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A Reverence for Wood by Eric Sloane

A Reverence for Wood (1965)

by Eric Sloane

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366629,640 (4.29)6
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My dad turned me onto Sloane. I love satisfying my craving to learn something that I'll never use, and would never learn in school, but which is still interesting. It's especially interesting because Sloane's own passion shines in his writing. ( )
  Cheryl_in_CC_NV | Apr 14, 2015 |
Interesting look, with lots of drawings, of ways to work with wood, using old hand tools.
  SteveJohnson | Jul 22, 2013 |
Great art. I absolutely love looking at the ink drawing by Eric Sloane. There is also so much good information clearly presented - I just love it. ( )
  ZechariahStover | Jun 4, 2012 |
I've read this several times. I'm interested in identifying trees & knowing their uses in woodworking. This is one of the best books. It's quick & doesn't go into a lot of detail, but gives an excellent overview. He reuses a lot of the text in here in other books, but it is worth repeating. ( )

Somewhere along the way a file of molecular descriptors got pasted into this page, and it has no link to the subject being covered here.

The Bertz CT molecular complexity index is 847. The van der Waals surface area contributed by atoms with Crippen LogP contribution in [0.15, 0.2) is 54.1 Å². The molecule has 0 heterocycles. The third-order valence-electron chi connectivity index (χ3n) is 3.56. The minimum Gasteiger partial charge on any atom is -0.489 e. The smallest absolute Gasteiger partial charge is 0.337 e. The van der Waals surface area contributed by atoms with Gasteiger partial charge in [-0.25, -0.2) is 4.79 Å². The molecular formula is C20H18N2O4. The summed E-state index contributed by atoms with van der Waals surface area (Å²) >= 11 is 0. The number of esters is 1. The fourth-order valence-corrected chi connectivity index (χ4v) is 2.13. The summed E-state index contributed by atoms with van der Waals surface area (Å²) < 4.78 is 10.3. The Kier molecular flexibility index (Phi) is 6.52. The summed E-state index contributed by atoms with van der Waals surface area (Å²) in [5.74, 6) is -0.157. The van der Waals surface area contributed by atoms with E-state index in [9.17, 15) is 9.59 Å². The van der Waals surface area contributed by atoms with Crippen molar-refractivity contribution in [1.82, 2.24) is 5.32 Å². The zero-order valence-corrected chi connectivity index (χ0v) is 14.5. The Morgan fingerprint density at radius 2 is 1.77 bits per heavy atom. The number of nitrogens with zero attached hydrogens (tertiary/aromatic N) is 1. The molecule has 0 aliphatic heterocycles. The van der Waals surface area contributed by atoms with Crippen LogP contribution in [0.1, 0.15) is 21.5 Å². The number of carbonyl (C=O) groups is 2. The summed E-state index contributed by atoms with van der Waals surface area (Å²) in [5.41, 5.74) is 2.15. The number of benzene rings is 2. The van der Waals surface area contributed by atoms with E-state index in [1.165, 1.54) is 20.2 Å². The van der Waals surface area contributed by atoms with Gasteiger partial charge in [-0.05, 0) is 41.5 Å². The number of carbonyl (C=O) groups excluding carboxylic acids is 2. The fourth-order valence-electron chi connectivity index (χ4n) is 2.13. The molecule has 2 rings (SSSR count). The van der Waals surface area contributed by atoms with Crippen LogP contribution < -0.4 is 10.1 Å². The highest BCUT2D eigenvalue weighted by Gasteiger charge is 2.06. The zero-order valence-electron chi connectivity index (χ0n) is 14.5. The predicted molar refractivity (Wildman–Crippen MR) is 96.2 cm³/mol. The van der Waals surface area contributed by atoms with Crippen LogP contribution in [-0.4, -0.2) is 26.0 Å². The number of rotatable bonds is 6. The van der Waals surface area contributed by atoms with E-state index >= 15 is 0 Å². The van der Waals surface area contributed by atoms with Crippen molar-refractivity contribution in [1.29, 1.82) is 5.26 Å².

jimmaclachlan | Sep 25, 2009 |
Poetic, simple, and informative. I bought a copy. ( )
  jpsnow | Apr 6, 2008 |
Showing 1-5 of 6 (next | show all)
Eric Sloane is to be commended for his contribution through words and sketches...
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Perpetual moderness is the measure of merit in every work of art. - Emerson
To Joseph McLaughlin the man at my publisher's office who insisted upon my doing this book
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"They don't build them like that now, " said Harley as he tapped the wrecking bar against one of the old pegged joints.
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Amazon.com Product Description (ISBN 0486433943, Paperback)

Refreshingly written, delightfully illustrated book remarks expansively on the resourcefulness of early Americans in their use of this valuable commodity — from the crafting of furniture, tools, and buildings to the use of such by-products as charcoal and medicine. "One of Sloane's best books." — Library Journal. 69 black-and-white illustrations.

(retrieved from Amazon Thu, 12 Mar 2015 18:21:52 -0400)

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Originally published in 1965, this illustrated book describes the importance of wood to Americans, from the early settlers through to the mid-1900's. Covers such topics as aesthetics of wood, wooden implements, and carpentry.

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